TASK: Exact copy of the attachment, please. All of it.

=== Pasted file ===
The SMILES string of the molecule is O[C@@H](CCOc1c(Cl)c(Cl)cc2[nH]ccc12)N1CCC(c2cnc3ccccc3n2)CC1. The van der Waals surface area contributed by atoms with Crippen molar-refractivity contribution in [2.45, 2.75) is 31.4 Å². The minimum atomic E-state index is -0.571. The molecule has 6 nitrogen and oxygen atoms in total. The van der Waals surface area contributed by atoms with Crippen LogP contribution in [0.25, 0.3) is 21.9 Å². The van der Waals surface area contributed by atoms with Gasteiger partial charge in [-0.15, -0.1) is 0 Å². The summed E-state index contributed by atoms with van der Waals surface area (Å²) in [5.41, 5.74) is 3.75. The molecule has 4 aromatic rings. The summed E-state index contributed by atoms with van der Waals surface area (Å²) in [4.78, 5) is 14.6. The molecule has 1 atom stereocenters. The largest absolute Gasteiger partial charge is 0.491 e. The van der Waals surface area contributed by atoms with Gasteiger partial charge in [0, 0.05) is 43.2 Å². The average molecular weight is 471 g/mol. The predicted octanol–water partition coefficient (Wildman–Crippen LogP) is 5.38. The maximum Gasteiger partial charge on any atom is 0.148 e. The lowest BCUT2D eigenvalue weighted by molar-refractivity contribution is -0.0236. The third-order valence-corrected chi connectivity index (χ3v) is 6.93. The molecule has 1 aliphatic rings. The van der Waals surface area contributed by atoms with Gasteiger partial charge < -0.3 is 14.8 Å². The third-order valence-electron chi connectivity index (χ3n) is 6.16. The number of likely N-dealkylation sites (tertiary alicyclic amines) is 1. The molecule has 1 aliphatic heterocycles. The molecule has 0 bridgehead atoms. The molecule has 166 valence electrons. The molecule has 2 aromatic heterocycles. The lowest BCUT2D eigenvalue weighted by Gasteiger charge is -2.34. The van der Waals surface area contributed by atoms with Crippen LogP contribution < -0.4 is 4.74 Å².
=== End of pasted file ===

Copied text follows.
The SMILES string of the molecule is O[C@@H](CCOc1c(Cl)c(Cl)cc2[nH]ccc12)N1CCC(c2cnc3ccccc3n2)CC1. The van der Waals surface area contributed by atoms with Crippen molar-refractivity contribution in [2.45, 2.75) is 31.4 Å². The minimum atomic E-state index is -0.571. The molecule has 6 nitrogen and oxygen atoms in total. The van der Waals surface area contributed by atoms with Crippen LogP contribution in [0.25, 0.3) is 21.9 Å². The van der Waals surface area contributed by atoms with Gasteiger partial charge in [-0.15, -0.1) is 0 Å². The summed E-state index contributed by atoms with van der Waals surface area (Å²) in [5.41, 5.74) is 3.75. The molecule has 4 aromatic rings. The summed E-state index contributed by atoms with van der Waals surface area (Å²) in [4.78, 5) is 14.6. The molecule has 1 atom stereocenters. The largest absolute Gasteiger partial charge is 0.491 e. The van der Waals surface area contributed by atoms with Gasteiger partial charge in [0, 0.05) is 43.2 Å². The average molecular weight is 471 g/mol. The predicted octanol–water partition coefficient (Wildman–Crippen LogP) is 5.38. The maximum Gasteiger partial charge on any atom is 0.148 e. The lowest BCUT2D eigenvalue weighted by molar-refractivity contribution is -0.0236. The third-order valence-corrected chi connectivity index (χ3v) is 6.93. The molecule has 1 aliphatic rings. The van der Waals surface area contributed by atoms with Gasteiger partial charge < -0.3 is 14.8 Å². The third-order valence-electron chi connectivity index (χ3n) is 6.16. The number of likely N-dealkylation sites (tertiary alicyclic amines) is 1. The molecule has 1 aliphatic heterocycles. The molecule has 0 bridgehead atoms. The molecule has 166 valence electrons. The molecule has 2 aromatic heterocycles. The lowest BCUT2D eigenvalue weighted by Gasteiger charge is -2.34. The van der Waals surface area contributed by atoms with Crippen LogP contribution < -0.4 is 4.74 Å².